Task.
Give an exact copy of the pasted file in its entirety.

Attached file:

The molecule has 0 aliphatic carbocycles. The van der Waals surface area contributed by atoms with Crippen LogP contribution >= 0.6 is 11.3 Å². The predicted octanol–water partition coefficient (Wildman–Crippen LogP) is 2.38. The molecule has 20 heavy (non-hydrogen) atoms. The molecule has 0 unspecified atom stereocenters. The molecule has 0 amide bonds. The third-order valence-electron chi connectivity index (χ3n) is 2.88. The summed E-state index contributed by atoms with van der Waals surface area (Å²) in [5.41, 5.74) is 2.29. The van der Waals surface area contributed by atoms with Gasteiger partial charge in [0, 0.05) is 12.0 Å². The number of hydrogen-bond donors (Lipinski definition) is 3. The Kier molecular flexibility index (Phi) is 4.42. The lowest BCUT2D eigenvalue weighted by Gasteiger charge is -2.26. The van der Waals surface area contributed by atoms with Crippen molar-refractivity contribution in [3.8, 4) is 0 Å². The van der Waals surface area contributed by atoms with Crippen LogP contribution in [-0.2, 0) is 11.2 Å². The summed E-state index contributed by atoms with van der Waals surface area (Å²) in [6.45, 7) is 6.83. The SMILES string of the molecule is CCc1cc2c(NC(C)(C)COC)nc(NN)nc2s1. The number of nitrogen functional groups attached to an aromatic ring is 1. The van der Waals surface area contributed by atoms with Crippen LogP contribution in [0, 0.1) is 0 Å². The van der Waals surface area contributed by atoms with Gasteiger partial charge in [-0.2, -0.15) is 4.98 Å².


The molecule has 0 aliphatic carbocycles. The van der Waals surface area contributed by atoms with Crippen LogP contribution >= 0.6 is 11.3 Å². The predicted octanol–water partition coefficient (Wildman–Crippen LogP) is 2.38. The molecule has 20 heavy (non-hydrogen) atoms. The molecule has 0 unspecified atom stereocenters. The molecule has 0 amide bonds. The third-order valence-electron chi connectivity index (χ3n) is 2.88. The summed E-state index contributed by atoms with van der Waals surface area (Å²) in [5.41, 5.74) is 2.29. The van der Waals surface area contributed by atoms with Gasteiger partial charge in [0, 0.05) is 12.0 Å². The number of hydrogen-bond donors (Lipinski definition) is 3. The Kier molecular flexibility index (Phi) is 4.42. The lowest BCUT2D eigenvalue weighted by Gasteiger charge is -2.26. The van der Waals surface area contributed by atoms with Crippen molar-refractivity contribution in [3.8, 4) is 0 Å². The van der Waals surface area contributed by atoms with Crippen LogP contribution in [-0.2, 0) is 11.2 Å². The summed E-state index contributed by atoms with van der Waals surface area (Å²) in [6.45, 7) is 6.83. The SMILES string of the molecule is CCc1cc2c(NC(C)(C)COC)nc(NN)nc2s1. The number of nitrogen functional groups attached to an aromatic ring is 1. The van der Waals surface area contributed by atoms with Crippen LogP contribution in [0, 0.1) is 0 Å². The van der Waals surface area contributed by atoms with Gasteiger partial charge in [-0.2, -0.15) is 4.98 Å².